coffee grinds

This Brilliant Low-Income Housing is Made From Coffee

Ever seen a house made from coffee? Well, if you love coffee, you are going to love this!

Can you think of anything better than a house made from coffee? Besides being the most consumed beverage in the world, coffee is now being used to build houses. Did you know that coffee generates large amounts of agricultural waste, which make up about 30% to 50% of the actual weight of the coffee being produced? Undeniably, the husks and pulp leftover from the bean currently have no profitable uses, and getting rid of it is proving to be a huge environmental issue. However, there are very clever, innovative thinkers and inventors out there who have come up with a brilliant way to use the husk and pulp of the much-loved coffee bean in a way that is not only profitable but sustainable and environmentally friendly.  The waste from coffee production is now being used to build houses made from coffee!

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A sustainable way to build a house made from coffee

Coffee husks and pulp is a paper-like material that naturally falls off when the beans are being roasted. This normally becomes waste, and when dumped, it begins to release methane, a powerful greenhouse gas. Luckily, a company based in Columbia has a sustainable way to use the leftover husk and pulp! By combining it with recycled plastic. They have now begun combining the husks and pulp with recycled plastic to create a new material! The material that is now being used to build sustainable housing. Coffee husks are now being used to create a real house made from coffee! 

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house made from coffee
Woodpecker WPC

The brilliance doesn’t stop there; the Bogota-based company called Woodpecker makes the strong yet lightweight material available for a very affordable price and is sold in bundles, making transporting the material very easy, especially if you live up on a hill or in a remote destination.[1]

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We saw that there was a huge necessity for a lightweight construction system for housing and classrooms in rural and isolated places where traditional construction systems cannot go—like bricks, cement, and concrete.

Alejandro Franco. CEO of Woodpecker

Why coffee husks and pulp?

Alejandro and his team needed to find or create a material that was not only cost-effective but lightweight so that it may be transported via small boats, helicopters, or on the back of donkeys. Certainly, their objective was to be environmentally safe and sustainable by using natural fibers. They tried to combine all sorts of natural fibers with recycled plastic. These were including sawdust, rice, and even palm and grass fiber. In the end, they chose coffee husks and pulp for their strength, durability, and availability.

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“Coffee husk was selected because it’s stronger and drier than the other fibers.”

Alejandro Franco

The other spectacular fact about this new material is that it is fireproof and also prevents insect problems.

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house made from coffee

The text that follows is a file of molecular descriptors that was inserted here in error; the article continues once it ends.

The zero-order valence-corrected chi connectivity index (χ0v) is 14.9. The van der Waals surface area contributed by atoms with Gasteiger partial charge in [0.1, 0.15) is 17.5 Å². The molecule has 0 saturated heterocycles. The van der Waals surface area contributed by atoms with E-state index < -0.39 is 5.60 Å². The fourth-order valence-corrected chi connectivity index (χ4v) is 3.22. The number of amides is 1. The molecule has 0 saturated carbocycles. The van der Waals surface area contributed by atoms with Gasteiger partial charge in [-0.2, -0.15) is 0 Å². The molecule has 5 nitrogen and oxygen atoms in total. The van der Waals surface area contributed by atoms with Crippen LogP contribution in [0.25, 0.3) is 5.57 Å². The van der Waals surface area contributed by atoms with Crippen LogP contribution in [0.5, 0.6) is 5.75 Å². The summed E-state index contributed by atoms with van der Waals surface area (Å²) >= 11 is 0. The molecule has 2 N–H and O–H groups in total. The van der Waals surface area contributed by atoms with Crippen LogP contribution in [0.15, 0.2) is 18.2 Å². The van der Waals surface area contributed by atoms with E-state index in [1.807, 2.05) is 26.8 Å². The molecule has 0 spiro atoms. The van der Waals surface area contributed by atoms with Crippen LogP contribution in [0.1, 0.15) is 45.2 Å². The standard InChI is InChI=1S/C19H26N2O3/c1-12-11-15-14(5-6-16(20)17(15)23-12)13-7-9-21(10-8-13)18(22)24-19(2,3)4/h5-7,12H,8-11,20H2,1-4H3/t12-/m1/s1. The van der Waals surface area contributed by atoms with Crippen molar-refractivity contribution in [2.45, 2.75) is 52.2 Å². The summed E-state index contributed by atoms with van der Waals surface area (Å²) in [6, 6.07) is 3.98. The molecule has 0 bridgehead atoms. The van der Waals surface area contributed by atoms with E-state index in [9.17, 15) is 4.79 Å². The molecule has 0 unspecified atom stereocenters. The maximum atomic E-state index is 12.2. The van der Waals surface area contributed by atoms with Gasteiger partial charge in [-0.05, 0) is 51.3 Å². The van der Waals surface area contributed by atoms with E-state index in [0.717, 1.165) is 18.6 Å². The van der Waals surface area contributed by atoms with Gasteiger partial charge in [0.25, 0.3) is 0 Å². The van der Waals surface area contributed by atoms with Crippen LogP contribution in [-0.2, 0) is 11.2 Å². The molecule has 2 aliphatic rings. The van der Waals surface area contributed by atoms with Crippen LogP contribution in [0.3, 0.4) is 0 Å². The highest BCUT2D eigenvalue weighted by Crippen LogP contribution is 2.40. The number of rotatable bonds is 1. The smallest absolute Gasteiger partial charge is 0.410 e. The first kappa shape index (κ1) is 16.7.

Woodpecker WPC

This amazing material is not only providing affordable building material, buy saving the country’s landfills from producing methane caused by the waste![2]

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We saw that there was a great need for a lightweight construction system for homes and classrooms in rural and isolated locations where traditional building systems cannot work, such as bricks, cement, and concrete.

Alejandro Franco

Building one house made from coffee lead to 2500!

Alejandro and his team at Woodpecker have been in this trade for about 10 years. Also, they have recently built their 2,500th house! 

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Also, they sell the material in ‘pre-made house kits used to build a house made from coffee are easy to transport and assemble. Basically, the kits come with lightweight steel frames and can be assembled like LEGO with no need for heavy-duty tools. The coffee husk and pulp boards can then easily be attached to the frames without screws or nails. 

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The company also sponsored two complete houses to the Colombian island of Providence when a category 5 hurricane struck the island community, destroying more than a thousand homes.[2]

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Alejandro then went on to say;

The system worked perfectly considering there was no power supply, the ground was muddy, the airport was damaged, there was no food, etc., all the problems you can imagine. We believe that our houses are an excellent solution to the housing crisis there.”

Alejandro Franco

Keep Reading: Old Grain Silo Is Turned Into 454-Square-Foot Tiny Home

Sources

  1. This House in Colombia is Made From Coffee Waste.” Stuff Lovely. February 18, 2021.
  2. This house is made from coffee.” Fast Company. February 12, 2021.
Jade Small
Freelance Writer
Jade is a freelance writer and content creator from South Africa with over 7 years experience writing and creating. She's also a proud single mom to a super 13 year old boy.
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